PETA Exposes Racing’s Drug Habit at Belmont

Published by PETA.

Folks watching The Belmont Stakes this weekend got a shocking reality check after the race, in the winner’s circle as the trophy was being presented when a PETA representative whipped out a sign demanding a ban on dopers in horseracing.

Readers of The PETA Files already know that Doug O’Neill, the trainer of Kentucky Derby and Preakness winner I’ll Have Another, who scratched at the last minute, has a shameful record of illegally drugging horses, but nine out of the 10 trainers of the remaining contenders have violated drug regulations, too, including Michael Matz, the trainer of Belmont Stakes winner Union Rags.

It’s time for racing fans to face up to the seamy practices that they’re enabling—and how they’re harming horses in the process. Of course, the problem goes far beyond The Belmont Stakes: Only two of the top 20 trainers in the U.S. last year had never been cited for a drug violation.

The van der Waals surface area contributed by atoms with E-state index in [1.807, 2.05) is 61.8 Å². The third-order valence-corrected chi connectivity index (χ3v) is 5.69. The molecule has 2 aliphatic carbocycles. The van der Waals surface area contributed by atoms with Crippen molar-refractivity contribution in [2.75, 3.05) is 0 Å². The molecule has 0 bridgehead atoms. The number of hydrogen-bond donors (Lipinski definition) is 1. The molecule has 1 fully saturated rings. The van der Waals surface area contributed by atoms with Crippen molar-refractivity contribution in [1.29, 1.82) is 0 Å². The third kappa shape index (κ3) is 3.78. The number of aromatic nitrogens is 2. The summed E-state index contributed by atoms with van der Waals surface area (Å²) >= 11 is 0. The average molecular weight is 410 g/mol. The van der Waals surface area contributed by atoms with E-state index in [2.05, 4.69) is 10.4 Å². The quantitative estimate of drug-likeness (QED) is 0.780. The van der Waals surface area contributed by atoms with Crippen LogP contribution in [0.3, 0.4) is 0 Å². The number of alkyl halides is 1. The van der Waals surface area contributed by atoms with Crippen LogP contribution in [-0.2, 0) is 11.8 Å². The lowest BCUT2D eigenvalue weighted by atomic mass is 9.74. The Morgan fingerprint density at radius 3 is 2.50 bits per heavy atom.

What You Can Do

Horse racing’s dirty secret is out, and it’s time for the dopers to get the boot. Please contact your members of Congress and ask them to support the Interstate Horseracing Improvement Act of 2011, which would prohibit the use of performance-enhancing drugs and expand drug-testing requirements at all races.

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“Almost all of us grew up eating meat, wearing leather, and going to circuses and zoos. We never considered the impact of these actions on the animals involved. For whatever reason, you are now asking the question: Why should animals have rights?” READ MORE

— Ingrid E. Newkirk, PETA President and co-author of Animalkind